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Requesting assistance with how approach on building an SQL Query to return desired result

I have a dataset that looks like this

1/4/2018|12:04|User1| Secret1|Checkin
1/4/2018|12:15|User2| Secret1|Checkout
1/4/2018|12:16|User2| Secret1|Checkin
1/4/2018|12:17|User3| Secret1|Checkout
1/4/2018|12:45|User3| Secret1|Checkin

What I need to be able to do is to build a query/queries that will provide actionable data showing when multiple users are checking out a secret within a certain time frame.

So if within a single hour, more than one user has checked out a particular secret  I need to know the time between when user1 checked out Secret 1 and user 2 checked it out.

I will then create a report that shows the percentage to show the contrast between when this scenario is met against the activity we see on a normal basis.

Any help as to an approach would be much appreciated!
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1 Solution
Scott PletcherSenior DBACommented:
If you post usable data -- CREATE TABLE with INSERT statement(s) -- I'll try to code something up.

Btw, when you have 3 users overlap, as you did here, what results do you expect to see?
J CAuthor Commented:
Sure thing, attached is the script.

Trying to answer your question...,

The scenario I am trying to capture is when a user is checking out a secret and checking it in immediately, which is most likely to allow additional users to check it out and use the secret simultaneously.

The approach I considered but am not sure if it's the best one is to have both the check in and checkout for a specific user/secret pivoted so that instead of two rows to represent both the check in and check out, there would be a single row.

Then to potentially use a CTE or whatever approach is best to capture the time span between when one user checks out a secret and the next user checks the same secret out in a column.

I'm not sure the best way to approach this and that is why I posted. I need to be able to identify these scenarios and to compare the frequency of this scenario to the normal activity I see.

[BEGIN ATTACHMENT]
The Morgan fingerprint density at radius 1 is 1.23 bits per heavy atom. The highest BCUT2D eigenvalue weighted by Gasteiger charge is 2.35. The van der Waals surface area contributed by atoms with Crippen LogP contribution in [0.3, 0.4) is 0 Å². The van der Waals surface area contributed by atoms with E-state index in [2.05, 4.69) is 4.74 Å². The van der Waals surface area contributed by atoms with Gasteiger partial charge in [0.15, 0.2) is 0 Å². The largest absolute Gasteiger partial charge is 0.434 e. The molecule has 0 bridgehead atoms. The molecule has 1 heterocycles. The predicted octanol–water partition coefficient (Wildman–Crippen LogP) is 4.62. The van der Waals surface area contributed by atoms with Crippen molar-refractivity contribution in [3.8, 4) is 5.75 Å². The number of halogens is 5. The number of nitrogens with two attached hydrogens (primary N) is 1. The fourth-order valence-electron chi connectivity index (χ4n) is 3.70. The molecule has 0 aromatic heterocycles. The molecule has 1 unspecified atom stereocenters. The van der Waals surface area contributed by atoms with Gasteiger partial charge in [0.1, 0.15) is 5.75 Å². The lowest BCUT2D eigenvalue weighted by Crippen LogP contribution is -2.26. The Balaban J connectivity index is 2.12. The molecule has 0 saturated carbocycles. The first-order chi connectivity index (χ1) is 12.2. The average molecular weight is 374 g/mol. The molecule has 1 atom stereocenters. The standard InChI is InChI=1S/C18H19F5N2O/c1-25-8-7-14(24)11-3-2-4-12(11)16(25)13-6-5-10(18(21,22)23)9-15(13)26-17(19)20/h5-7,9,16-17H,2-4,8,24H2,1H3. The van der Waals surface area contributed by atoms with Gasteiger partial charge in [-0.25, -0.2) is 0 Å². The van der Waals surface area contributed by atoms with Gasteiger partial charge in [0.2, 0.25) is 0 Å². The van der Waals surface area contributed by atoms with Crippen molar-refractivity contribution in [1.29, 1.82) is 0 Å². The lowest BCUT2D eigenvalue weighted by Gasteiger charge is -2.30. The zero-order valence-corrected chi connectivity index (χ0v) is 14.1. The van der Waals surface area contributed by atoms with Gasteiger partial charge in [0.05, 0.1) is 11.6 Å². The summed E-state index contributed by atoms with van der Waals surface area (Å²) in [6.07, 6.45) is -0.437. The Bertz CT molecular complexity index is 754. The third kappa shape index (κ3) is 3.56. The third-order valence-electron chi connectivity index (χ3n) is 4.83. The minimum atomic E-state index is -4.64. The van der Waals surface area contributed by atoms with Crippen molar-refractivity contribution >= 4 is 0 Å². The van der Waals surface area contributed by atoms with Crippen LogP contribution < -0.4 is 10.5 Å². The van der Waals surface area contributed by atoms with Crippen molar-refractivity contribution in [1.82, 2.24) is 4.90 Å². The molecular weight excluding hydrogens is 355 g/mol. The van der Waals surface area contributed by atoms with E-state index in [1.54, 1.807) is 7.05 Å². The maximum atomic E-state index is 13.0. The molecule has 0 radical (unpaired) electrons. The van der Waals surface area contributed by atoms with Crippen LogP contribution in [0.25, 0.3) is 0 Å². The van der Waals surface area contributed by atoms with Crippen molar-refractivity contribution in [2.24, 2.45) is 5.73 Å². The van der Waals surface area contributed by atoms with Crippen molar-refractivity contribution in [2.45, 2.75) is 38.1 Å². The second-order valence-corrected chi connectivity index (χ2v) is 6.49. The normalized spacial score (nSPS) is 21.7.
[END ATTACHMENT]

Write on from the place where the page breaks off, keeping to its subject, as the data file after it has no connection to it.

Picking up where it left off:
I hope this helps make things clearer.

Thanks for taking a look
Mark WillsTopic AdvisorCommented:
How about something like :
; with CTE_Checkouts as
  select S.Logindate, s.[secret], s.[identity], s.[action], abs(datediff(minute,s.logindate,a.logindate)) as minutes_between, a.[Identity] as Other_Identity
  from SecretActivity s
  outer apply (select a.logindate, a.[secret], a.[identity] from SecretActivity a where s.[secret] = a.[secret] and s.[identity] <> a.[identity] and abs(datediff(minute,a.logindate,s.logindate)) <61 and a.[action] = 'Checkout') a
  where s.[Action] = 'Checkin'
) select * from CTE_Checkouts   

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J CAuthor Commented:
This is really cool stuff man. Gotta get up to speed on this CTE stuff. Thank you
Mark WillsTopic AdvisorCommented:
Common Table Expressions are pretty cool. Not to different from  derived table, but, you can do a lot more with CTE's (such as recursive queries).

Need to always assess when to use - I see a lot of CTE's being used where sometimes a straight query would work.

In the case of the above CTE, you probably dont need the CTE because the real strength is in the APPLY.

Where it is really beneficial is derived columns (like row_number or aggregates / window functions) so you can use the derived column in the rest of your query. And, you can embed CTE's....

Yep, CTE's are really cool in my opinion :)
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